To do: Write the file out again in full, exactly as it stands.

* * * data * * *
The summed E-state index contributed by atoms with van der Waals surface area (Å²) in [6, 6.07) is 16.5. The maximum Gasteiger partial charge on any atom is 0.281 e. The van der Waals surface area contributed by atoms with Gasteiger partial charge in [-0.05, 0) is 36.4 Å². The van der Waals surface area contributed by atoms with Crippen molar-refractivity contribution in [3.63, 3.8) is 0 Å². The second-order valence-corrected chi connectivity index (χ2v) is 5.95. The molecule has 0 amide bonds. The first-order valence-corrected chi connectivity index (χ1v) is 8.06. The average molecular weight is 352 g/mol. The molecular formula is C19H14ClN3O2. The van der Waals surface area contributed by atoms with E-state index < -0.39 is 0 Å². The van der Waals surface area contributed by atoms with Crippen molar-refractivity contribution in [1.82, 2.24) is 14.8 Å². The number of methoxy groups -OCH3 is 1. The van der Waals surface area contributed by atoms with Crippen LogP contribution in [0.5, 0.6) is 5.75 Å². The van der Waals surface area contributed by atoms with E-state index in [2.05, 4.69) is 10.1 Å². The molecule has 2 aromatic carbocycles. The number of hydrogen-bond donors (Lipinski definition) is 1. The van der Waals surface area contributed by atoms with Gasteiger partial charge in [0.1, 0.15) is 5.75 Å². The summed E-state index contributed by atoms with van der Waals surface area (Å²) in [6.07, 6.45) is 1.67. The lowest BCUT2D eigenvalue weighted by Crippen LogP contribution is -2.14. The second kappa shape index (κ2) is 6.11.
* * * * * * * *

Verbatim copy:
The summed E-state index contributed by atoms with van der Waals surface area (Å²) in [6, 6.07) is 16.5. The maximum Gasteiger partial charge on any atom is 0.281 e. The van der Waals surface area contributed by atoms with Gasteiger partial charge in [-0.05, 0) is 36.4 Å². The van der Waals surface area contributed by atoms with Crippen molar-refractivity contribution in [3.63, 3.8) is 0 Å². The second-order valence-corrected chi connectivity index (χ2v) is 5.95. The molecule has 0 amide bonds. The first-order valence-corrected chi connectivity index (χ1v) is 8.06. The average molecular weight is 352 g/mol. The molecular formula is C19H14ClN3O2. The van der Waals surface area contributed by atoms with E-state index < -0.39 is 0 Å². The van der Waals surface area contributed by atoms with Crippen molar-refractivity contribution in [1.82, 2.24) is 14.8 Å². The number of methoxy groups -OCH3 is 1. The van der Waals surface area contributed by atoms with Crippen LogP contribution in [0.5, 0.6) is 5.75 Å². The van der Waals surface area contributed by atoms with E-state index in [2.05, 4.69) is 10.1 Å². The molecule has 2 aromatic carbocycles. The number of hydrogen-bond donors (Lipinski definition) is 1. The van der Waals surface area contributed by atoms with Gasteiger partial charge in [0.1, 0.15) is 5.75 Å². The summed E-state index contributed by atoms with van der Waals surface area (Å²) in [6.07, 6.45) is 1.67. The lowest BCUT2D eigenvalue weighted by Crippen LogP contribution is -2.14. The second kappa shape index (κ2) is 6.11.